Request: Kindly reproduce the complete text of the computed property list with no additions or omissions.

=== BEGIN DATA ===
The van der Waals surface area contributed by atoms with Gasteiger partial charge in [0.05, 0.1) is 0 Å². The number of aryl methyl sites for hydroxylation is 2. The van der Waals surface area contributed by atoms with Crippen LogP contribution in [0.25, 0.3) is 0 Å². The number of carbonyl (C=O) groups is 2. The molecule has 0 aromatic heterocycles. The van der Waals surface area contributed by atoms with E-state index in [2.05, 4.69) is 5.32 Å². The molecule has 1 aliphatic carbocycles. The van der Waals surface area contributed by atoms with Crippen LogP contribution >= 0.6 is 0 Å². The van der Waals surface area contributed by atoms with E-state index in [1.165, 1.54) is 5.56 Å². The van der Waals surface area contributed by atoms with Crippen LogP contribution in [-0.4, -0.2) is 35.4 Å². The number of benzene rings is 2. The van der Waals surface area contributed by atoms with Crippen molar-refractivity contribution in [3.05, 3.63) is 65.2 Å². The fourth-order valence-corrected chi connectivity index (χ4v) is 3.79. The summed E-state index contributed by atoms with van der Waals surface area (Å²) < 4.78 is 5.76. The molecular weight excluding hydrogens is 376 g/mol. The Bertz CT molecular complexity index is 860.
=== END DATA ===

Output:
The van der Waals surface area contributed by atoms with Gasteiger partial charge in [0.05, 0.1) is 0 Å². The number of aryl methyl sites for hydroxylation is 2. The van der Waals surface area contributed by atoms with Crippen LogP contribution in [0.25, 0.3) is 0 Å². The number of carbonyl (C=O) groups is 2. The molecule has 0 aromatic heterocycles. The van der Waals surface area contributed by atoms with E-state index in [2.05, 4.69) is 5.32 Å². The molecule has 1 aliphatic carbocycles. The van der Waals surface area contributed by atoms with Crippen LogP contribution >= 0.6 is 0 Å². The van der Waals surface area contributed by atoms with E-state index in [1.165, 1.54) is 5.56 Å². The van der Waals surface area contributed by atoms with Crippen LogP contribution in [-0.4, -0.2) is 35.4 Å². The number of benzene rings is 2. The van der Waals surface area contributed by atoms with Crippen molar-refractivity contribution in [3.05, 3.63) is 65.2 Å². The fourth-order valence-corrected chi connectivity index (χ4v) is 3.79. The summed E-state index contributed by atoms with van der Waals surface area (Å²) < 4.78 is 5.76. The molecular weight excluding hydrogens is 376 g/mol. The Bertz CT molecular complexity index is 860.